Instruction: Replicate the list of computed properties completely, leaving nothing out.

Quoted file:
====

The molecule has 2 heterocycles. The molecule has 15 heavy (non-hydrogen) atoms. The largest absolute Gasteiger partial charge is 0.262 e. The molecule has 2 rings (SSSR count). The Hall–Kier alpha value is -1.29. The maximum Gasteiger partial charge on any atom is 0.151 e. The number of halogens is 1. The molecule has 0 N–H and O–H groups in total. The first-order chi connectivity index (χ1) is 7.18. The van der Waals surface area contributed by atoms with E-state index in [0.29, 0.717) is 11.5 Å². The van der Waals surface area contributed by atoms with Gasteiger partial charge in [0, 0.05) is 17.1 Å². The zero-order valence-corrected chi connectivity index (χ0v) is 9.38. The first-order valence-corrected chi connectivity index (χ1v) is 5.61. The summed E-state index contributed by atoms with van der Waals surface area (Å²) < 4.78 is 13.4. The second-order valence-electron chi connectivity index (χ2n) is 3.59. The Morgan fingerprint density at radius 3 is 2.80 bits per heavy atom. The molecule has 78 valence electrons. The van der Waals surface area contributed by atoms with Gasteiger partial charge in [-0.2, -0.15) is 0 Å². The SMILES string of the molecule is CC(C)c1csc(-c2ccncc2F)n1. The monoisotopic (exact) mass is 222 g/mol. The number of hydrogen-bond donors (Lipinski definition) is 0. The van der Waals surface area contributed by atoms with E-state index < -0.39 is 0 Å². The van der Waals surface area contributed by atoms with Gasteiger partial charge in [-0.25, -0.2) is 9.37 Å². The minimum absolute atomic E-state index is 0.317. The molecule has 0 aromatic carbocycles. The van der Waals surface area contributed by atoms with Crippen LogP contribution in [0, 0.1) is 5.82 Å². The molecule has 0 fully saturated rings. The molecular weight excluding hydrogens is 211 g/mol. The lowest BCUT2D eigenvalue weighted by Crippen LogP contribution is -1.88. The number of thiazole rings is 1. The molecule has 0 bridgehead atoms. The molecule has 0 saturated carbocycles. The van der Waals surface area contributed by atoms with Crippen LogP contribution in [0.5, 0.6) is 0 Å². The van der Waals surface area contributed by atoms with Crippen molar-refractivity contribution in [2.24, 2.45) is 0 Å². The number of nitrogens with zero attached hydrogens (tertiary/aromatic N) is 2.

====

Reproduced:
The molecule has 2 heterocycles. The molecule has 15 heavy (non-hydrogen) atoms. The largest absolute Gasteiger partial charge is 0.262 e. The molecule has 2 rings (SSSR count). The Hall–Kier alpha value is -1.29. The maximum Gasteiger partial charge on any atom is 0.151 e. The number of halogens is 1. The molecule has 0 N–H and O–H groups in total. The first-order chi connectivity index (χ1) is 7.18. The van der Waals surface area contributed by atoms with E-state index in [0.29, 0.717) is 11.5 Å². The van der Waals surface area contributed by atoms with Gasteiger partial charge in [0, 0.05) is 17.1 Å². The zero-order valence-corrected chi connectivity index (χ0v) is 9.38. The first-order valence-corrected chi connectivity index (χ1v) is 5.61. The summed E-state index contributed by atoms with van der Waals surface area (Å²) < 4.78 is 13.4. The second-order valence-electron chi connectivity index (χ2n) is 3.59. The Morgan fingerprint density at radius 3 is 2.80 bits per heavy atom. The molecule has 78 valence electrons. The van der Waals surface area contributed by atoms with Gasteiger partial charge in [-0.2, -0.15) is 0 Å². The SMILES string of the molecule is CC(C)c1csc(-c2ccncc2F)n1. The monoisotopic (exact) mass is 222 g/mol. The number of hydrogen-bond donors (Lipinski definition) is 0. The van der Waals surface area contributed by atoms with E-state index < -0.39 is 0 Å². The van der Waals surface area contributed by atoms with Gasteiger partial charge in [-0.25, -0.2) is 9.37 Å². The minimum absolute atomic E-state index is 0.317. The molecule has 0 aromatic carbocycles. The van der Waals surface area contributed by atoms with Crippen LogP contribution in [0, 0.1) is 5.82 Å². The molecule has 0 fully saturated rings. The molecular weight excluding hydrogens is 211 g/mol. The lowest BCUT2D eigenvalue weighted by Crippen LogP contribution is -1.88. The number of thiazole rings is 1. The molecule has 0 bridgehead atoms. The molecule has 0 saturated carbocycles. The van der Waals surface area contributed by atoms with Crippen LogP contribution in [0.5, 0.6) is 0 Å². The van der Waals surface area contributed by atoms with Crippen molar-refractivity contribution in [2.24, 2.45) is 0 Å². The number of nitrogens with zero attached hydrogens (tertiary/aromatic N) is 2.